Until now, clause 4 of the Bill has been essentially unremarkable in that it did little more than reiterate Reynolds in statutory form (Reynolds is the existing ‘public interest’ defence that relies on the journalism having been ‘responsible’). For that reason, it has been criticised by campaigners who have proposed a good faith or malice-based standard equivalent to the US law inspired by New York Times v Sullivan. A public interest defence based on good faith alone, however, would be easily exploited by unscrupulous publishers. It is alternatively the ‘Tim-Nice-But-Dim’ defence, or the ‘I’m Mendacious But Can Hold a Straight Face‘ defence. It is not suited to the constitutional framework that prevails in the UK or Europe more broadly. It would clearly not be compliant with the Convention on account of its failure to allow any opportunity to consider the proportionality of the restriction it would impose on the right to reputation.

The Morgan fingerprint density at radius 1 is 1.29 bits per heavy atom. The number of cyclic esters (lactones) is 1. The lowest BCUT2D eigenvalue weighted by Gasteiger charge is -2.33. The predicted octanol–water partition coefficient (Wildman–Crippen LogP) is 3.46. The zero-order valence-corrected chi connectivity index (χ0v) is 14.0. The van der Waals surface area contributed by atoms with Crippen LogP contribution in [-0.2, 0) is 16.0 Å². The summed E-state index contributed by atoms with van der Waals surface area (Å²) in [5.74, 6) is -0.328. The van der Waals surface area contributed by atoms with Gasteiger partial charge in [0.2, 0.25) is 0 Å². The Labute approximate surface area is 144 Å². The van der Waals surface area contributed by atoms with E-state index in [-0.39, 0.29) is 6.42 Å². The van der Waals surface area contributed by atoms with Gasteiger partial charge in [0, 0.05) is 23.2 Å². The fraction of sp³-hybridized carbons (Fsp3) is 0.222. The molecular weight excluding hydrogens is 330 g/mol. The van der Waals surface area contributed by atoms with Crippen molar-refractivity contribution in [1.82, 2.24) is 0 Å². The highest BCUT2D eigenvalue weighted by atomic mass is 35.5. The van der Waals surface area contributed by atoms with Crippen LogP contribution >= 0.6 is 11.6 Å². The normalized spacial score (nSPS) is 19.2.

The third option recently developed by Sir Brian Neill and aired by Lord Lester would require defendants to offer a ‘discursive remedy’ to aggrieved subjects of publication. It would then rest upon the honesty and reasonableness of the publisher’s belief that publication would be in the public interest. This is novel; the current common law defence asks whether the act of publication – or communication – was ‘responsible’. The new option should be endorsed in Parliament. It provides an opportunity to improve the defence (it would also allow a clarication of its relationship with honest opinion – the defence available when an author draws a damaging inference from underpinning facts that are alluded to in the text, if that inference could have been drawn by an honest person).

A Difference in Emphasis